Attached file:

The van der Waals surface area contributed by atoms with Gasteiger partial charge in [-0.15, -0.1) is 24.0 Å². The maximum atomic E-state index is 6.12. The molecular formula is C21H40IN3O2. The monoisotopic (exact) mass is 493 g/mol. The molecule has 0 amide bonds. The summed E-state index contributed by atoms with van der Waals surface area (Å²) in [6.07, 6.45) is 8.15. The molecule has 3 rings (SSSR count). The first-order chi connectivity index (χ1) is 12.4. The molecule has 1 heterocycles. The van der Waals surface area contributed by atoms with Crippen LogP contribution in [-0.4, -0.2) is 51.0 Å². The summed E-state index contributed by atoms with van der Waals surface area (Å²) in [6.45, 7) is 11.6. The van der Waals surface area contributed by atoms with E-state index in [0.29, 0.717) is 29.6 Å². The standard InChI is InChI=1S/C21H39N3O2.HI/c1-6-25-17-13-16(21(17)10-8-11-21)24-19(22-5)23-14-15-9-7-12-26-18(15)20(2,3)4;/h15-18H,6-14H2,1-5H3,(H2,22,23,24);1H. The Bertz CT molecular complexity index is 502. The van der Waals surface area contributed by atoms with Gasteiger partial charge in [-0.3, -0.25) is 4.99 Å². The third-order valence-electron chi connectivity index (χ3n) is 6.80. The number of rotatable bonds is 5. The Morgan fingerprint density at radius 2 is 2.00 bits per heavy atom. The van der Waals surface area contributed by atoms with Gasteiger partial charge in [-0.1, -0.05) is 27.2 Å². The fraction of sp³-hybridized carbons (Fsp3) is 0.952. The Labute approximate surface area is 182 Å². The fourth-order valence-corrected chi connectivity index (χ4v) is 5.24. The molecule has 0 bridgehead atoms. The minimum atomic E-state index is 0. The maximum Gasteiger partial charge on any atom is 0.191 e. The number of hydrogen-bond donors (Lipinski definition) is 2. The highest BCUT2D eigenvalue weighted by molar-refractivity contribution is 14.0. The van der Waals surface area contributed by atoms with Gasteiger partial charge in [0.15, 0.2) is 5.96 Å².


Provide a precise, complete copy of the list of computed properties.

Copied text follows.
The van der Waals surface area contributed by atoms with Gasteiger partial charge in [-0.15, -0.1) is 24.0 Å². The maximum atomic E-state index is 6.12. The molecular formula is C21H40IN3O2. The monoisotopic (exact) mass is 493 g/mol. The molecule has 0 amide bonds. The summed E-state index contributed by atoms with van der Waals surface area (Å²) in [6.07, 6.45) is 8.15. The molecule has 3 rings (SSSR count). The first-order chi connectivity index (χ1) is 12.4. The molecule has 1 heterocycles. The van der Waals surface area contributed by atoms with Crippen LogP contribution in [-0.4, -0.2) is 51.0 Å². The summed E-state index contributed by atoms with van der Waals surface area (Å²) in [6.45, 7) is 11.6. The van der Waals surface area contributed by atoms with E-state index in [0.29, 0.717) is 29.6 Å². The standard InChI is InChI=1S/C21H39N3O2.HI/c1-6-25-17-13-16(21(17)10-8-11-21)24-19(22-5)23-14-15-9-7-12-26-18(15)20(2,3)4;/h15-18H,6-14H2,1-5H3,(H2,22,23,24);1H. The Bertz CT molecular complexity index is 502. The van der Waals surface area contributed by atoms with Gasteiger partial charge in [-0.3, -0.25) is 4.99 Å². The third-order valence-electron chi connectivity index (χ3n) is 6.80. The number of rotatable bonds is 5. The Morgan fingerprint density at radius 2 is 2.00 bits per heavy atom. The van der Waals surface area contributed by atoms with Gasteiger partial charge in [-0.1, -0.05) is 27.2 Å². The fraction of sp³-hybridized carbons (Fsp3) is 0.952. The Labute approximate surface area is 182 Å². The fourth-order valence-corrected chi connectivity index (χ4v) is 5.24. The molecule has 0 bridgehead atoms. The minimum atomic E-state index is 0. The maximum Gasteiger partial charge on any atom is 0.191 e. The number of hydrogen-bond donors (Lipinski definition) is 2. The highest BCUT2D eigenvalue weighted by molar-refractivity contribution is 14.0. The van der Waals surface area contributed by atoms with Gasteiger partial charge in [0.15, 0.2) is 5.96 Å².